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Apr
22
comment Burn after read algorythm. Software verification on compromised environment. Software smart card
Intel seems to be working on something that could enable such functionality in future CPUs. (But Intel itself could still subvert it and it obviously can't prevent the analog attack)
Apr
22
comment Is less security required for a short stream cipher than for the AES enciphering of very long messages?
What exactly is your question?
Apr
22
comment Is less security required for a short stream cipher than for the AES enciphering of very long messages?
Why would you use a system that doesn't fulfill strong security notions when they are easily available and still very fast? Figuring out if certain weaknesses apply to your use case is hard and error prone. Pretty much the only exception are hand ciphers where you need to be able to encrypt/decrypt a message without a computer.
Apr
22
comment Which algorithms are used to factorize large integers?
Your definition of L doesn't match wikipedia. You put the $^{1-a}$ at the end of the expression, wikipedia put it on $\log \log n$.
Apr
22
comment Stateless hash based public key cryptography?
[tahoe-dev] Hash based Signatures for Tahoe LAFS. Seems to contain a working implementation of one of those unlimited tree signature schemes. If you like Merkle Trees you should talk to the TahoeLAFS people.
Apr
21
comment Security of KDF1 and KDF2 (hash based KDF's)
This should work as long as the message being hashed has constant length (or at least is prefix free). Else length extensions might bite you.
Apr
21
comment Simple digital signature example with number
Which part did you correct? The only difference I see is that you're using mod n as an operator and mike uses congruence mod n.
Apr
20
comment Diffusion in Shamir's secret sharing scheme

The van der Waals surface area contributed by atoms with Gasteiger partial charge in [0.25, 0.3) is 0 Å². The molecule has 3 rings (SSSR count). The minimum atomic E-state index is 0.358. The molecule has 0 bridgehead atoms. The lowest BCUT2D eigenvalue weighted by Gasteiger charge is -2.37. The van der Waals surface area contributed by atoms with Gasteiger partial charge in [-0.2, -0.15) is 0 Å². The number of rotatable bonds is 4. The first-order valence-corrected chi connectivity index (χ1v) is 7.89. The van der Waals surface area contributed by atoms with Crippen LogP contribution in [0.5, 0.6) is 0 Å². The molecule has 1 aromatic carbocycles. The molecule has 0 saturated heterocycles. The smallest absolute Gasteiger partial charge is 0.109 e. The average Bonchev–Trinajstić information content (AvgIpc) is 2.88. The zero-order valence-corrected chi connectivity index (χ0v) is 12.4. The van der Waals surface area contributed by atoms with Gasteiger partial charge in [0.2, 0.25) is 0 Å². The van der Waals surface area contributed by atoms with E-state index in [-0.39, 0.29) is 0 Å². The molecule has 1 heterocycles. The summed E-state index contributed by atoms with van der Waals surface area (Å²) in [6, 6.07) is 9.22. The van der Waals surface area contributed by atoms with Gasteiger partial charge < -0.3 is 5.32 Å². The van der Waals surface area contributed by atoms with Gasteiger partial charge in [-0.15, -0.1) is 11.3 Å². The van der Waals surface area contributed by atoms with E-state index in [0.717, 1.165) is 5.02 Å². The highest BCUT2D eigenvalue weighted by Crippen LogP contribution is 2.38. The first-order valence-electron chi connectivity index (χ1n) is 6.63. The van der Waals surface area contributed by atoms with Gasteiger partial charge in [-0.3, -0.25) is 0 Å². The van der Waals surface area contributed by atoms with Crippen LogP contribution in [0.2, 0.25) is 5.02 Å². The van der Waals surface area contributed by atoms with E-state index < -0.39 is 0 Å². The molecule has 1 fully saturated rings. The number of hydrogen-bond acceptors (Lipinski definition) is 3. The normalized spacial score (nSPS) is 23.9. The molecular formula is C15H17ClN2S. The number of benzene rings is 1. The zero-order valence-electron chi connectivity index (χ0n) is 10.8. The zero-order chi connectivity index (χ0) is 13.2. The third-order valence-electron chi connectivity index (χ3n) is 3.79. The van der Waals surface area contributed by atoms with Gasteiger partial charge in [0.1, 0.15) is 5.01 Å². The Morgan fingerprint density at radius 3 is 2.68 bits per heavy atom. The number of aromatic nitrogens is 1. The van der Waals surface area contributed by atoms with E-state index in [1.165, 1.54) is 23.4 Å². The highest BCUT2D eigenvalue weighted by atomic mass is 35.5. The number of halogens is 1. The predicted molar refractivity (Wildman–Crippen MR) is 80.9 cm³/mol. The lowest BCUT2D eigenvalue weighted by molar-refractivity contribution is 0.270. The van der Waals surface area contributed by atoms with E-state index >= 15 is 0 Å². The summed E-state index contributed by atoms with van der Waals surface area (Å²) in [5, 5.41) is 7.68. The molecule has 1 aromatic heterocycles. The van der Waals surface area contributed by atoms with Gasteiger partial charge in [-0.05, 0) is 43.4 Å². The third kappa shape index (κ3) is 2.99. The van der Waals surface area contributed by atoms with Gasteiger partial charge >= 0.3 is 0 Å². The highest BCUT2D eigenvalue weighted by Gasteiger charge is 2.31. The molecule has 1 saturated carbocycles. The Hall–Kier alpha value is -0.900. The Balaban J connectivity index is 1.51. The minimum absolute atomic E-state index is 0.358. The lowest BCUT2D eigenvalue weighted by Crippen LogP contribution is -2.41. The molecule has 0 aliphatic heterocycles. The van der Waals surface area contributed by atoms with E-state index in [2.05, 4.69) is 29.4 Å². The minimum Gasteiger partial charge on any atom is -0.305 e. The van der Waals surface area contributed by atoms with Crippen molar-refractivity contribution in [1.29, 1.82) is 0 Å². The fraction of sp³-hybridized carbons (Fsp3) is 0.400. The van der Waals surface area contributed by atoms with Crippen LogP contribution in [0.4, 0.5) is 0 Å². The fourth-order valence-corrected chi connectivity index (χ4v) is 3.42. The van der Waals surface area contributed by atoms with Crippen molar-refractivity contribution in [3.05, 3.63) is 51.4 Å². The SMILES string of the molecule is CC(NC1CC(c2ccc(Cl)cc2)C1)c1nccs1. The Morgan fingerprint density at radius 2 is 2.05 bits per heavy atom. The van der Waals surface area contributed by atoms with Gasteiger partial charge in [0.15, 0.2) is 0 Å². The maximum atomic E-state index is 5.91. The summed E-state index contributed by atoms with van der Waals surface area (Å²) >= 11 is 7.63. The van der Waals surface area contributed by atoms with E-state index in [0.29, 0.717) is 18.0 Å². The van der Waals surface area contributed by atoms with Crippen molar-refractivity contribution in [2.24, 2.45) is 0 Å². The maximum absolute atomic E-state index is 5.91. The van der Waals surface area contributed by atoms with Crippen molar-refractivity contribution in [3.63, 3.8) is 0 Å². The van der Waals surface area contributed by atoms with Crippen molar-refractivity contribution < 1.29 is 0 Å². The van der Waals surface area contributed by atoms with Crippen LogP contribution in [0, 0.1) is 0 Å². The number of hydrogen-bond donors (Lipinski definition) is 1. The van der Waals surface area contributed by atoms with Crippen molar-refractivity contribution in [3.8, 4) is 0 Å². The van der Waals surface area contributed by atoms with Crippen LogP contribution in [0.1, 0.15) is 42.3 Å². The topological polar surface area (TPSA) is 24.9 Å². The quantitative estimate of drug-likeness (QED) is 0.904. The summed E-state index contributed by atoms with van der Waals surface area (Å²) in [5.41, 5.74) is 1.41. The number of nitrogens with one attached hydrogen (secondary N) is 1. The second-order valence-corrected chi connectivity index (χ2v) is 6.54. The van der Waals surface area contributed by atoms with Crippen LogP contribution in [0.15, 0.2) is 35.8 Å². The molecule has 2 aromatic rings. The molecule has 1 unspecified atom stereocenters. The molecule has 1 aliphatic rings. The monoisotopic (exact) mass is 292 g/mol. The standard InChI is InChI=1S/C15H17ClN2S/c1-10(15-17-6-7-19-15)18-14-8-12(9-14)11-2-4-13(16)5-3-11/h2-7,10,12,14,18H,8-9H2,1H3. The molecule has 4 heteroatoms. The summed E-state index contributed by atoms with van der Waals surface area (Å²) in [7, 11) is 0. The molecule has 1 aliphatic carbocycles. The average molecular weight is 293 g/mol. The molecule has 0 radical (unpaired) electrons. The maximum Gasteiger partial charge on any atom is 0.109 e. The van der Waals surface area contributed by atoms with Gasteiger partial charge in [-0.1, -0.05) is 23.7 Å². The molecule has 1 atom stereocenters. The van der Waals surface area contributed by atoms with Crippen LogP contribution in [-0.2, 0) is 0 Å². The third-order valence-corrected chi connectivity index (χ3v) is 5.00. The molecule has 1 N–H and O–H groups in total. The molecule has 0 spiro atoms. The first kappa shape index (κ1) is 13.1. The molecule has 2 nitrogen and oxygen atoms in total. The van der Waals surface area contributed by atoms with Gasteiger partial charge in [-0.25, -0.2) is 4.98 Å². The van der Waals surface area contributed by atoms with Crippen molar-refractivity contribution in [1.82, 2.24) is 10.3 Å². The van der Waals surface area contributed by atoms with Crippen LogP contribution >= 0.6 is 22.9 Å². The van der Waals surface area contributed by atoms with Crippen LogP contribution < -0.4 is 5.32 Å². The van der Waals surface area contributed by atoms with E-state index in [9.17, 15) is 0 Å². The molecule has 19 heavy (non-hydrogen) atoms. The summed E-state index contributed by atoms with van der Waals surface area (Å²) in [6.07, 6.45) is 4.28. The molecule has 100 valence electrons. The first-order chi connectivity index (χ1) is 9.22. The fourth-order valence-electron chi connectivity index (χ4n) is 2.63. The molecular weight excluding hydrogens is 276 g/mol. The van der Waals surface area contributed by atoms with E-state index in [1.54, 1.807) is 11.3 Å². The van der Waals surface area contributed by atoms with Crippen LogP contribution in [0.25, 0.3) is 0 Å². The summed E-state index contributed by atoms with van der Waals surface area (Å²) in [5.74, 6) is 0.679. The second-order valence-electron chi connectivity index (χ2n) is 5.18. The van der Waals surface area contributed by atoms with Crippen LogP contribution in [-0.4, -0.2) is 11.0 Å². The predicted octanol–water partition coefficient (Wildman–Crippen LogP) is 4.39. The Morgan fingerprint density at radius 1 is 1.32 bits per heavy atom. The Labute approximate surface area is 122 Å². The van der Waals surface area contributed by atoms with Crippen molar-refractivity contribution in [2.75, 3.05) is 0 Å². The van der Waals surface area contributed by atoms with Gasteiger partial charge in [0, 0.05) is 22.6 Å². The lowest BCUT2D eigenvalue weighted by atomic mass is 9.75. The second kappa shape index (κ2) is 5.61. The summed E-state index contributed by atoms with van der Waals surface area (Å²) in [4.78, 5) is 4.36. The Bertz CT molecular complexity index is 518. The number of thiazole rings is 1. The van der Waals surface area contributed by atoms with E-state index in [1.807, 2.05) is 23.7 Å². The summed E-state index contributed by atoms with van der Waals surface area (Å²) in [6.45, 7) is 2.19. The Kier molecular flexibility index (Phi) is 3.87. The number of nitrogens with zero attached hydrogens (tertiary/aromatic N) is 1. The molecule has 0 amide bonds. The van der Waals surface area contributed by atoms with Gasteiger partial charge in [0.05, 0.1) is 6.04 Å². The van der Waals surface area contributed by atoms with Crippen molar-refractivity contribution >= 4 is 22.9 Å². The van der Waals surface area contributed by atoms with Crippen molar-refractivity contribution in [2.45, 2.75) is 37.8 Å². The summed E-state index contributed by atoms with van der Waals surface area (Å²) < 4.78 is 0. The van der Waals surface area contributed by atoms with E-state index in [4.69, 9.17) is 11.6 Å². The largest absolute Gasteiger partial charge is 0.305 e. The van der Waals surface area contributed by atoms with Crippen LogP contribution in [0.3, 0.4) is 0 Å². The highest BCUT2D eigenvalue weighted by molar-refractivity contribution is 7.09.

You should insert the questions you're responding to as quotes into your answer. It's a bit hard to follow in its current form.
Apr
20
comment Is there a reason that the N value in scrypt is limited to powers of two?
((UInt64)X[16] * N) >> 32 has similar properties and is relatively cheap on many CPUs. For example on x86 the high word of a 32x32 multiplication ends up in an second register as byproduct of the standard multiplication and thus is easy to compute.
Apr
17
revised Do Chosen-Chiphertext attacks only apply to public-key cryptosystems?
added 42 characters in body; edited title
Apr
16
comment How can I convert numbers into prime numbers?
@gurghet With a PRNG I mean a cryptographically secure stream cipher which obviously has keys of at least 128 bits. So I don't know where your 32 bit key space comes from.
Apr
16
comment How can I convert numbers into prime numbers?
Sounds needlessly complicated. I see no advantage over the straight forward approach.
Apr
16
comment How can I convert numbers into prime numbers?
Hashing to primes is easy. Just seed a PRNG with the hash of the input and use it to generate a prime with any standard algorithm.
Apr
15
comment Are there any elliptic curve asymmetric encryption algorithms?
@hunter Why? What do you gain from encrypting the message itself with ECC instead of hybrid encryption? ECIES has a standard asymmetric encryption API. There are a few situations where RSA works but ECIES does not, but they're relatively exotic.
Apr
15
comment What is a 'secret key factory'? What precisely is it doing?
Your example "128 bit key" has only 64 bits once you convert it from hex to bytes.
Apr
15
revised What is a 'secret key factory'? What precisely is it doing?
added 17 characters in body
Apr
14
comment Does AES-128 have the same strength as AES-256 with a padded key?
While simple padding might not cause any immediate weaknesses, I strongly recommend using random keys uniformly distributed over all 256 bits. That's the way AES has been analyzed, that's what's modeled by a PRP (pseudo-random-permutation) helping with security proofs and it avoids concerns over the weak schedule. Use a proper PRF or hash to expand the key not such an ad-hoc scheme.
Apr
14
comment Does AES-128 have the same strength as AES-256 with a padded key?
I wouldn't be confident in too simply paddings since the AES key schedule is relatively weak. Each half of the 256 bit key gets mixed in less often compared with the 128 bit key since AES-256 only as 1.4 times as many rounds, not twice as many. The additional rounds might compensate for the weaker key schedule in padded AES-256 compared with AES-128, but it certainly feels risky. It might be better to simply concatenate the 128 bit key to itself which at least mixes in the key more often.
Apr
14
comment Does AES-128 have the same strength as AES-256 with a padded key?
if you use a good expansion (e.g. SHA256(key)), AES-256 will be stronger against cryptoanalysis since it has 14 rounds instead of just 10. For the same reason AES-256 has lower performance than AES-128.
Apr
12
comment Given a message and signature, find a public key that makes the signature valid (ECDSA)
@DrLecter Can't you simply use the same algorithm, but using $M_2$ as input? I expect to get out some public key, but a public key where the corresponding private key isn't known by the attacker.